Neither Justice nor Mysta could remember a time when they have played on the same organized team together. There has also never been a time where the two of them have played against each other in high school.
“That might be an entire new kind of torture for us if it ever happened,” Sadie Goodloe said with a laugh. “They talk trash to each other all the time at home because it’s the older brother versus younger brother thing that goes on. So, if that ever happened on the court, just imagine how much we’d be hearing at home that day.”
Justice has been impressed with Mysta’s development as a player this season.
“He can do just about everything and hurt you in a number of ways,” Justice said. “Now, since he’s gotten taller, his arms are a lot longer. When I play against him, I have to get used to his size now. And doing that helps me defend other players in games, especially quicker guards who may be taller than me. For me, the best thing about basketball is the competition and the comradery. And not only do I have that with my team, I have that with my brother. That’s pretty special.”
Mysta Goodloe appreciates all his brother has done to guide him as basketball comes more into focus.
“He’s played a pretty huge role,” Mysta said. “He’s an underrated point guard, a true point guard. Just seeing the way he thinks and plays the game. I’ve always looked up to that. He’s always been such a good defensive player. That made me change some of things I do along the way.”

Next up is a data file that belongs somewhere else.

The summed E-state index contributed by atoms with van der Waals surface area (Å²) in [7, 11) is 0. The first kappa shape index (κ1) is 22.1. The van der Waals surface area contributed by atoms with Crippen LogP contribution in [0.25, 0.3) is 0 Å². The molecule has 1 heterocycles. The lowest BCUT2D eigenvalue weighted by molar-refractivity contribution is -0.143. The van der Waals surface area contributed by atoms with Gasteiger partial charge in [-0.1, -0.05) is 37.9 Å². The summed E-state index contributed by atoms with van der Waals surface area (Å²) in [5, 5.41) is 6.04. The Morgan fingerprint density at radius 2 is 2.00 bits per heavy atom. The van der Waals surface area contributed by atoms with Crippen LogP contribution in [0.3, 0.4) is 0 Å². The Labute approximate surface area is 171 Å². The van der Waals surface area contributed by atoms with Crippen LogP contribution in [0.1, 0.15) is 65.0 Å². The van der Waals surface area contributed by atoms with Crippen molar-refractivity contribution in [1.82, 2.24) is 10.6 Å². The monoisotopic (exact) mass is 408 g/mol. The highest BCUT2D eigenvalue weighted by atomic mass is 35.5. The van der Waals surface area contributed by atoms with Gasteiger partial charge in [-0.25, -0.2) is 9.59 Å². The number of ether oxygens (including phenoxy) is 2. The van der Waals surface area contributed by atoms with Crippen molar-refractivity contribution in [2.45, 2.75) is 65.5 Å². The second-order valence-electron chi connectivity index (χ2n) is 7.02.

Mysta is still pondering his future in football. He sat out this season after breaking his collarbone late during his sophomore season.
“We’ll see what happens with football,” Mysta said. “Right now, basketball is my main focus. I put most of my time into basketball now.”
Justice still hopes to play basketball in college. James Madison and Gardner-Webb have expressed interested. His main goal is to see Prep win the 1-A state title that has eluded the team the last three seasons.
“I definitely think winning the Spencer title motivated us for the rest of the season,” Justice said. “Our aim is to always win the state title and we’ve been so close the last few years. I think this is our time, though.”